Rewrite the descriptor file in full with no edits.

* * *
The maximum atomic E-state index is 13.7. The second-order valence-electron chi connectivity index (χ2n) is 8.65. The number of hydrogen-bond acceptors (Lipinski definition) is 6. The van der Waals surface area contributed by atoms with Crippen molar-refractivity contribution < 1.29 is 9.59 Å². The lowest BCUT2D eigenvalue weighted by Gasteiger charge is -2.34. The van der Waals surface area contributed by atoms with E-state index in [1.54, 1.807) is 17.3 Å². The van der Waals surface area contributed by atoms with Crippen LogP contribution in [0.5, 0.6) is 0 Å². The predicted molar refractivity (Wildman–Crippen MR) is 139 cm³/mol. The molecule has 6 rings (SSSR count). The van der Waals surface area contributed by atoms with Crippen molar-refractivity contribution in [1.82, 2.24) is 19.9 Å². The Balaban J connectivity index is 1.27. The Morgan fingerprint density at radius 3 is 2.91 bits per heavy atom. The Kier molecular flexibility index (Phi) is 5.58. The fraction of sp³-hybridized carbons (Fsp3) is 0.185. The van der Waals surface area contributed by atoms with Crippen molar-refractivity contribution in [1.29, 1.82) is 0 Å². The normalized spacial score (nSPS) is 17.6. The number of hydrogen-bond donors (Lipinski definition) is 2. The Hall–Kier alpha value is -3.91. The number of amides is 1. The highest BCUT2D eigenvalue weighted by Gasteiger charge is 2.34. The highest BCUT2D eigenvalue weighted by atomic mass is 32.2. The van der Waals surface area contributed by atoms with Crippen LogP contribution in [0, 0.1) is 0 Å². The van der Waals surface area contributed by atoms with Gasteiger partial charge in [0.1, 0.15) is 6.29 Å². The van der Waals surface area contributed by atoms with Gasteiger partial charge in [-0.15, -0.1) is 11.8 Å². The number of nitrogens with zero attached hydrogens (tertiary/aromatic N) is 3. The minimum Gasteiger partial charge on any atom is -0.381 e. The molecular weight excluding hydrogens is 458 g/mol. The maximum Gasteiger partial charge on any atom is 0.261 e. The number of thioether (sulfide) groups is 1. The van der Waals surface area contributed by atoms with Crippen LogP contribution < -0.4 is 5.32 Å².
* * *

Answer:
The maximum atomic E-state index is 13.7. The second-order valence-electron chi connectivity index (χ2n) is 8.65. The number of hydrogen-bond acceptors (Lipinski definition) is 6. The van der Waals surface area contributed by atoms with Crippen molar-refractivity contribution < 1.29 is 9.59 Å². The lowest BCUT2D eigenvalue weighted by Gasteiger charge is -2.34. The van der Waals surface area contributed by atoms with E-state index in [1.54, 1.807) is 17.3 Å². The van der Waals surface area contributed by atoms with Crippen LogP contribution in [0.5, 0.6) is 0 Å². The predicted molar refractivity (Wildman–Crippen MR) is 139 cm³/mol. The molecule has 6 rings (SSSR count). The van der Waals surface area contributed by atoms with Crippen molar-refractivity contribution in [1.82, 2.24) is 19.9 Å². The Balaban J connectivity index is 1.27. The Morgan fingerprint density at radius 3 is 2.91 bits per heavy atom. The Kier molecular flexibility index (Phi) is 5.58. The fraction of sp³-hybridized carbons (Fsp3) is 0.185. The van der Waals surface area contributed by atoms with Crippen molar-refractivity contribution in [1.29, 1.82) is 0 Å². The normalized spacial score (nSPS) is 17.6. The number of hydrogen-bond donors (Lipinski definition) is 2. The Hall–Kier alpha value is -3.91. The number of amides is 1. The highest BCUT2D eigenvalue weighted by Gasteiger charge is 2.34. The highest BCUT2D eigenvalue weighted by atomic mass is 32.2. The van der Waals surface area contributed by atoms with Crippen LogP contribution in [0, 0.1) is 0 Å². The van der Waals surface area contributed by atoms with Gasteiger partial charge in [0.1, 0.15) is 6.29 Å². The van der Waals surface area contributed by atoms with Gasteiger partial charge in [-0.15, -0.1) is 11.8 Å². The number of nitrogens with zero attached hydrogens (tertiary/aromatic N) is 3. The minimum Gasteiger partial charge on any atom is -0.381 e. The molecular weight excluding hydrogens is 458 g/mol. The maximum Gasteiger partial charge on any atom is 0.261 e. The number of thioether (sulfide) groups is 1. The van der Waals surface area contributed by atoms with Crippen LogP contribution < -0.4 is 5.32 Å².